Trends to Track for 1998
By Mary J. Cronin, Ph.D.
Professor of Management
Strategic adviser of Mainspring Communications USA
Edition for portuguese EXPRESSO/Copyright Expresso/XXI translation
Edition on line Copyright Janela na Web
The beginning of a new year on the Internet inevitably triggers a fresh batch of predictions about network growth, new technologies, and potential profit centers. To get beyond the numbers game, it's interesting to probe for the deeper changes that are going to determine when and where the next generation of Internet applications may emerge. Here are the five big trends that I'll be watching closely in 1998:
1 - Internet Access Gets Deeper as Well as Broader
The growth of brand new Internet users may well slow down this year, but currently connected customers will be busy expanding the ways they can reach the Net. Multiple access devices and Internet accounts will allow users to log onto the Web for work, transact international business while on the road, scan Net news and entertainment at home via their television sets, check messages and send e-mail from cell phones. More and more of the world's daily work, communications, and information exchange will take place via the Internet, making continuous connectivity a necessity for serious business users. Commercial Internet connectivity needs will also drive demand for the faster, simpler, and more secure Internet access solutions that will eventually fuel a new burst of home and consumer connections.
2 - The Web Talks Back
Forget about developing flashy graphics and hundreds of pages of content for your Web site. This will be the year that demonstrates once and for all that the Web is destined to be a telephone and not a magazine. The Internet's ability to handle real time audio has already been demonstrated by millions of computer-to-computer conversations and hundreds of daily radio broadcasts. More and more Web sites feature an audio component, but very few have used audio to significantly change the way they deliver information or handle interaction with users. Now the voice of the Web is about to redefine everything from customer support, to staff training, to the distribution of popular music.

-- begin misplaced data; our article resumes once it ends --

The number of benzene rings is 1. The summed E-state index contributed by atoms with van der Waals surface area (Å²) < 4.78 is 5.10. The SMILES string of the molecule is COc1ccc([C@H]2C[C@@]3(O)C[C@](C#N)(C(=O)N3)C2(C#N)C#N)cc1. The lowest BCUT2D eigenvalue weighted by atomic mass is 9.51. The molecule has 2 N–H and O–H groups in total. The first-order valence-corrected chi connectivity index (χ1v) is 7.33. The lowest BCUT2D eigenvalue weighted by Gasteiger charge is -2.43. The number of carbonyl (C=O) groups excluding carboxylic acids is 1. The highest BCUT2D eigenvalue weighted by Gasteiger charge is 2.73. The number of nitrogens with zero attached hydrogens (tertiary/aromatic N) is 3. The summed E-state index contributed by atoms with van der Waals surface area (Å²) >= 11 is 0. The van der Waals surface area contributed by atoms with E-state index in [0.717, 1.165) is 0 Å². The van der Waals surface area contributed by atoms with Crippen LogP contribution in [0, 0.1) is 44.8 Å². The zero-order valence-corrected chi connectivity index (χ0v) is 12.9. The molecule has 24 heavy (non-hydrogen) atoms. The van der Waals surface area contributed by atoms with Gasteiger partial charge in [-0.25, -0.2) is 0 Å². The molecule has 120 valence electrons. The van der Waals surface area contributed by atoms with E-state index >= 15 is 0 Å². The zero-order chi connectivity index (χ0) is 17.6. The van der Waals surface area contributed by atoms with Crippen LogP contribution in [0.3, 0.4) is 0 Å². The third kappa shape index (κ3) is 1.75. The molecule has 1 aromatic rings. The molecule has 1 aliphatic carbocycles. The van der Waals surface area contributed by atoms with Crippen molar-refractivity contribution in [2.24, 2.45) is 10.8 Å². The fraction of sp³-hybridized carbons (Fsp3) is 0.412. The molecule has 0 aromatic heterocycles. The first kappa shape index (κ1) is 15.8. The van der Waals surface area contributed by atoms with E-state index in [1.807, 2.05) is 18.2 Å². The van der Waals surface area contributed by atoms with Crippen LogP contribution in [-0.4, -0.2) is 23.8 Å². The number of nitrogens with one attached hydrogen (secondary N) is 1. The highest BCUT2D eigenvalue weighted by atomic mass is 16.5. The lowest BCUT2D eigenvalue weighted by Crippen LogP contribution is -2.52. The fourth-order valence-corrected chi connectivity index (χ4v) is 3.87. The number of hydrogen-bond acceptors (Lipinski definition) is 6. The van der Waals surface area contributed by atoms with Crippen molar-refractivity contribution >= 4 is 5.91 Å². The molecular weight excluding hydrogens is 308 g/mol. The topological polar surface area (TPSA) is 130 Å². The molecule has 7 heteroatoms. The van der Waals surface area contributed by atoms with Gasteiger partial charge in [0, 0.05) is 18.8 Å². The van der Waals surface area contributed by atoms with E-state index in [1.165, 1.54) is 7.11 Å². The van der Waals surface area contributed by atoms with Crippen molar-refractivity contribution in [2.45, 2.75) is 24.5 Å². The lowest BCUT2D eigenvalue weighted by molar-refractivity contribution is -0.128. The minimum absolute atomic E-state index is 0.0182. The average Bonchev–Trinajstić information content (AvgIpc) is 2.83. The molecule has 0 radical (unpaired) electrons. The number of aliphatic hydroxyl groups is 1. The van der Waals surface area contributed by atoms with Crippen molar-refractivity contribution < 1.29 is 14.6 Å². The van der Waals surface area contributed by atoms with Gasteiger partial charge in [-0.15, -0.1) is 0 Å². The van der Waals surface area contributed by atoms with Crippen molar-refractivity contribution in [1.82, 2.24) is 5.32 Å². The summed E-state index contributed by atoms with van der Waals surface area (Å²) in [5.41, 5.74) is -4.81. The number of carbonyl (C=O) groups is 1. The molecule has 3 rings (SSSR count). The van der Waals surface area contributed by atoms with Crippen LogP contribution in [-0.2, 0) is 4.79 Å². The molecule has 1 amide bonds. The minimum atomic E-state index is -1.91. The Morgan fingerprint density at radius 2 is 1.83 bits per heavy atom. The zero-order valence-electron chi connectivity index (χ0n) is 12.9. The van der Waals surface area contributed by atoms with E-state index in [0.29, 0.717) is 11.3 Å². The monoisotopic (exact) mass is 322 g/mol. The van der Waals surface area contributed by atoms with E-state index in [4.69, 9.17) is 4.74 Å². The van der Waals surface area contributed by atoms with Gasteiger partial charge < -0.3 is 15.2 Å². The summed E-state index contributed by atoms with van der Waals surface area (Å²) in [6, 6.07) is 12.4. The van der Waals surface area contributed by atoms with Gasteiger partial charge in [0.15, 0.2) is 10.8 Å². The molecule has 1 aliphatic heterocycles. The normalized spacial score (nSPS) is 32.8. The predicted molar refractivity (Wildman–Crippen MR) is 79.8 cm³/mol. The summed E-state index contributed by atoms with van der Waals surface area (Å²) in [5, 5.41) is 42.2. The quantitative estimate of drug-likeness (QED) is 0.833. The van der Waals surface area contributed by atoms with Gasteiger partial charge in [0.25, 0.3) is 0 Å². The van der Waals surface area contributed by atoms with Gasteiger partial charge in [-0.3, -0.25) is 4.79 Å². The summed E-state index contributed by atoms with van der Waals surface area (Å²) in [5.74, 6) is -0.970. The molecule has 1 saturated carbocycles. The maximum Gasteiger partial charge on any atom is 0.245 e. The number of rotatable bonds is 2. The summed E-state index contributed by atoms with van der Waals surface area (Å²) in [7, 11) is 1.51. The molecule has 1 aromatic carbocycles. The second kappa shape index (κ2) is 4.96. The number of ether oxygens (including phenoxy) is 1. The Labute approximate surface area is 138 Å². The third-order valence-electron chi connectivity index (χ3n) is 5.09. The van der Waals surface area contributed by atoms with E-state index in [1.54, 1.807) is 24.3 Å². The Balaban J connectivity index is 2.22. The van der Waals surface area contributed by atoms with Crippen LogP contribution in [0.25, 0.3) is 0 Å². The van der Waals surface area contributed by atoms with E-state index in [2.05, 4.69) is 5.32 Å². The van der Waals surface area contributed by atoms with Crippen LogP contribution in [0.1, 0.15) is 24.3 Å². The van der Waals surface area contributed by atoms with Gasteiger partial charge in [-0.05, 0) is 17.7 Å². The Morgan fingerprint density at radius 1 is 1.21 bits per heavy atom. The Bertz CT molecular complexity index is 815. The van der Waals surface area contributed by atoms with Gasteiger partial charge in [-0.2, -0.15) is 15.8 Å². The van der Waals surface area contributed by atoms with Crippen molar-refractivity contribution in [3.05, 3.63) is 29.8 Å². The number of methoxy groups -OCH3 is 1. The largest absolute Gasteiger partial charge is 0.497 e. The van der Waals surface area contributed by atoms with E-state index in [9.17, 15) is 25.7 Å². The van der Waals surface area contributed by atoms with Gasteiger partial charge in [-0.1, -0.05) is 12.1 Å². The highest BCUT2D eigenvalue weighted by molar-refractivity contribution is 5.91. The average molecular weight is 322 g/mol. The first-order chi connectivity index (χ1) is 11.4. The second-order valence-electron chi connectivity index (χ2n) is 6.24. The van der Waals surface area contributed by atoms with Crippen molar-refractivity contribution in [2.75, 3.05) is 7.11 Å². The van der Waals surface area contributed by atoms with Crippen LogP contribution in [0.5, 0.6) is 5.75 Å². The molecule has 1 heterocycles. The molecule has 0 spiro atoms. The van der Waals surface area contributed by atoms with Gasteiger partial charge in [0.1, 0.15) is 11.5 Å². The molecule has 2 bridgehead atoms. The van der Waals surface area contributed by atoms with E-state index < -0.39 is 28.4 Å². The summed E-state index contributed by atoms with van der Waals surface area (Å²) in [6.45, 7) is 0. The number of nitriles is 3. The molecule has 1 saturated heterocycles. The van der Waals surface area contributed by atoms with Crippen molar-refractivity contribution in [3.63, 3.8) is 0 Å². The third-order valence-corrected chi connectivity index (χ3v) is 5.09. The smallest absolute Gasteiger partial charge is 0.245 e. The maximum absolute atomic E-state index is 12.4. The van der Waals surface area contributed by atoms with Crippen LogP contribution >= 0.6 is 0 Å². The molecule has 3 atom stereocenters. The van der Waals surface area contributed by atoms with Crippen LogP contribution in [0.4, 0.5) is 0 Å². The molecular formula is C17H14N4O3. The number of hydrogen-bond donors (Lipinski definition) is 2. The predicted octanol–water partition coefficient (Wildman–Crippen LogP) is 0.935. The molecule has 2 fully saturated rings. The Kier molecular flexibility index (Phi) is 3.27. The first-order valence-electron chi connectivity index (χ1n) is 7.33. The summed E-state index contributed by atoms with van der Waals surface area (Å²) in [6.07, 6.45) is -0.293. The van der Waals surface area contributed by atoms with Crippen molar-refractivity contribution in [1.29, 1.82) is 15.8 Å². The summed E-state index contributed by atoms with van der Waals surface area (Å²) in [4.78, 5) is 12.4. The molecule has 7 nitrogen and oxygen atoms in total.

Huge product service centers with banks of telephones linked to computer files will start to evolve into self-service Web sites where customers can easily answer routine questions and then click on a "voice" button to interact with support staff as needed. Inside companies, corporate Web sites will help employees keep up with the changing technology by providing interactive training and information services that feature audio. On the home front, consumers will have more opportunities to hear personalized news updates and music broadcasts, to speak up during online discussion sessions, and to download commercial quality recordings via the Web.
3 - Security Priorities Shift to Managing Digital Risk Effectively
Business and consumers alike are coming to terms with the Internet's security issues and becoming more sophisticated about choosing a solution that matches the situation. Security systems-from basic e-mail encryption to digital certificates to establish on-line identity, to implementation of financial transaction standards like SET-are already widely available, and this year will see more of them built into business Web sites and even into the standard Web browser interface on every desktop. On the financial side, the major card associations-VISA, MasterCard, and American Express, are pushing for single-function charge cards to evolve into smart cards that handle multiple credit, debit, and electronic cash functions and manage privacy and digital security on the Internet. Banks and investment firms are scrambling to offer advanced services that make it easier and more secure to move and manage money via the Net. By the end of the year, the flow of online transactions will increase dramatically. Even insurance companies, which have been slow to embrace responsibility for digital risk management, are stepping up to the competition. Traveller's Insurance, for example, has introduced a program called SafeWeb to insure online transactions from loss.
4 - More Multinational Corporations Bet Their Business on the Net
Technology companies-from IBM and Microsoft to Dell Computers and Digital Equipment are already on board the Internet bandwagon, and they have a strong track record of Net-based products and sales. But in most industries, the big players have been in trial mode, stopping short of a major Internet investment that could threaten their traditional products and distribution channels. The news for 1998 is that financial services, manufacturers, publishing, and retail giants will implement full-blown business strategies centered around electronic commerce with the Web as a primary channel for products and services. The era of big business competition on the Internet is just beginning to heat up.
5 - Electronic Commerce Turns the Corner and Finally Takes Off
This will be the year that the Net graduates from "experimental" to "essential" status for businesses around the world. The combination of more consumer and business Internet connections, access from multiple devices, more serious investment by major brand name companies in Web commerce, and smoother ways of protecting transactions will provide the momentum that's needed to bring electronic commerce into the mainstream.